Rachel Osier Lindley is News Director at WBHM in Birmingham, Alabama. She works to shape WBHM’s local news coverage and increase the station’s news collaborations in the community.
Rachel grew up outside of Chicago where her best friend was her boom box. When they weren’t sitting on her porch listening to WDCB, they were busy recording radio plays with the kids down the block. Rachel continued blossoming into an AV geek at Riverside Brookfield High School. There, she was actively involved in the school’s broadcast program. She hosted a morning radio show and a talk show on the school’s cable access TV station.
She attended the University of Texas at Austin and earned a Bachelor’s degree in Journalism. At UT, she was a DJ and Programming Director for KXRX, the student-run radio station, and a news intern at KUT, Austin’s NPR affiliate. She also participated in NPR’s Next Generation Radio Project.
After college, she spent over 7 years in Marfa, Texas where she was part of the team that started KRTS Marfa Public Radio, the regional public radio station for all of rural Far West Texas, and KXWT West Texas Public Radio, serving Midland and Odessa. During her time in West Texas, she also earned an MBA from Sul Ross State University.
Rachel and her husband, Chase, are the lucky parents of three sons and one dog. In her free time, she enjoys reading, cooking, exploring Birmingham, and thinking about work.
After police shootings and racially-charged murders this month, the national conversation is once again focused on the fraught relationship between police and black communities. To address these tensions, The Birmingham City Council recently hosted a forum in Ensley called “We Won’t Be Next.” Rachel Osier Lindley brings us the latest in our series, The Junction: […]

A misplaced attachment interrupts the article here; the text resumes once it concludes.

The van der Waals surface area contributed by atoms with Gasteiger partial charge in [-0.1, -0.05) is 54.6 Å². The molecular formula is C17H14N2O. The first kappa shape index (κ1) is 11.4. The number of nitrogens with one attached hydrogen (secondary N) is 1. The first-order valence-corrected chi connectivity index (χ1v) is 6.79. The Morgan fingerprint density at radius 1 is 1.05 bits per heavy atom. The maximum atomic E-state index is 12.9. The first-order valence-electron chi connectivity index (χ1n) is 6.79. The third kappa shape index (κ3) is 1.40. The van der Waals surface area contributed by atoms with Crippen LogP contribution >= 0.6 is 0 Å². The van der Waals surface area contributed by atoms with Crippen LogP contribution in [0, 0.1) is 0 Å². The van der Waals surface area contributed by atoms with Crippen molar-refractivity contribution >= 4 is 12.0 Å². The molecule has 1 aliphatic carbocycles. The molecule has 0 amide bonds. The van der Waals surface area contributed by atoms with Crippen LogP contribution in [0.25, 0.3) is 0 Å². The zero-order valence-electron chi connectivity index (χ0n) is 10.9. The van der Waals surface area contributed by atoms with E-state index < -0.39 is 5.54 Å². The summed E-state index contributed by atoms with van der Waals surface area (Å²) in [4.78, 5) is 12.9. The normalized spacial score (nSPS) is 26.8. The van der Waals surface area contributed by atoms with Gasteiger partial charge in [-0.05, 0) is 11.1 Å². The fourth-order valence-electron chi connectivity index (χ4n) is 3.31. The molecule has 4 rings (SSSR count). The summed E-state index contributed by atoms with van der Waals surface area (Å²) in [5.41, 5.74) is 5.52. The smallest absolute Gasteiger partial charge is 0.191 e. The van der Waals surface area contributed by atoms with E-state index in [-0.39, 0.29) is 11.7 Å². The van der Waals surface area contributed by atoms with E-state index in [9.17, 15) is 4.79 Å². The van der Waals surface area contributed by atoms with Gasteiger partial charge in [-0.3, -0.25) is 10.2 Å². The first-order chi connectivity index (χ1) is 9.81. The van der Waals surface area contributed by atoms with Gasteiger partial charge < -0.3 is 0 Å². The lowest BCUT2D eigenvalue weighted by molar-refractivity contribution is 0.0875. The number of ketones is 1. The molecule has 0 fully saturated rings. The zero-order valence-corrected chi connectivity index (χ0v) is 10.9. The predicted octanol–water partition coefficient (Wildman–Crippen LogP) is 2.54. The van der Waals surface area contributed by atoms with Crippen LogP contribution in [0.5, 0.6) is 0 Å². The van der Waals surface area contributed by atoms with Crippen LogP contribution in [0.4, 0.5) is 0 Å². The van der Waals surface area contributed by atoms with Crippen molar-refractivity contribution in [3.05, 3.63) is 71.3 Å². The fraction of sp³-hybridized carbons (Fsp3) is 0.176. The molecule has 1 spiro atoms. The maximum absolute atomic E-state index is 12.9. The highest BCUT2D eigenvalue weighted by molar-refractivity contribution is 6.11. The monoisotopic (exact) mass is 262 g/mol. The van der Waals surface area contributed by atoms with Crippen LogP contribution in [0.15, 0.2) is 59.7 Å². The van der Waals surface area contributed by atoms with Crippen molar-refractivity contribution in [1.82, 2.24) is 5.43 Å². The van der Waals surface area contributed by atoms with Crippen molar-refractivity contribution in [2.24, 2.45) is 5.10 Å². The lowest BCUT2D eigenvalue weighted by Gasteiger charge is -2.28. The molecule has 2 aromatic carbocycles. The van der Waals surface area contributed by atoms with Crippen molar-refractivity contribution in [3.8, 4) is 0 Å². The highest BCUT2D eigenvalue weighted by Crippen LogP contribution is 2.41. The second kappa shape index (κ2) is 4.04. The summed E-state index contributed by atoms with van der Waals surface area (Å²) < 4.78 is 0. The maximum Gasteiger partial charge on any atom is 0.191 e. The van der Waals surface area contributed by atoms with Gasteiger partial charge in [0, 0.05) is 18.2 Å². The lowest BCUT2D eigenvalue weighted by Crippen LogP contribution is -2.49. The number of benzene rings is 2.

The nation is still reeling from a string of violence last week, including the deaths of two black men, shot by the police, and the killings of five Dallas police officers during a peaceful protest. For more on the reaction from Birmingham, we’re joined by Nick Patterson, editor of the weekly newspaper WELD. He spoke to WBHM’s Rachel Osier Lindley.
Mothers-to-be put a lot of thought into how – and where – they want to give birth to their babies. And a lot of what influences that choice is how hospitals represent themselves. In Birmingham, a recent lawsuit accuses Brookwood Women’s Health of deceitful marketing and medical negligence, relating to promises they made to one […]
Your right to vote is arguably the most important and coveted right a person can have in this country. When the 2016 presidential election is over, one person, the president, will represent a nation of close to 320 million people. After this primary season, more than a few of those American’s have lost faith in American’s voting process.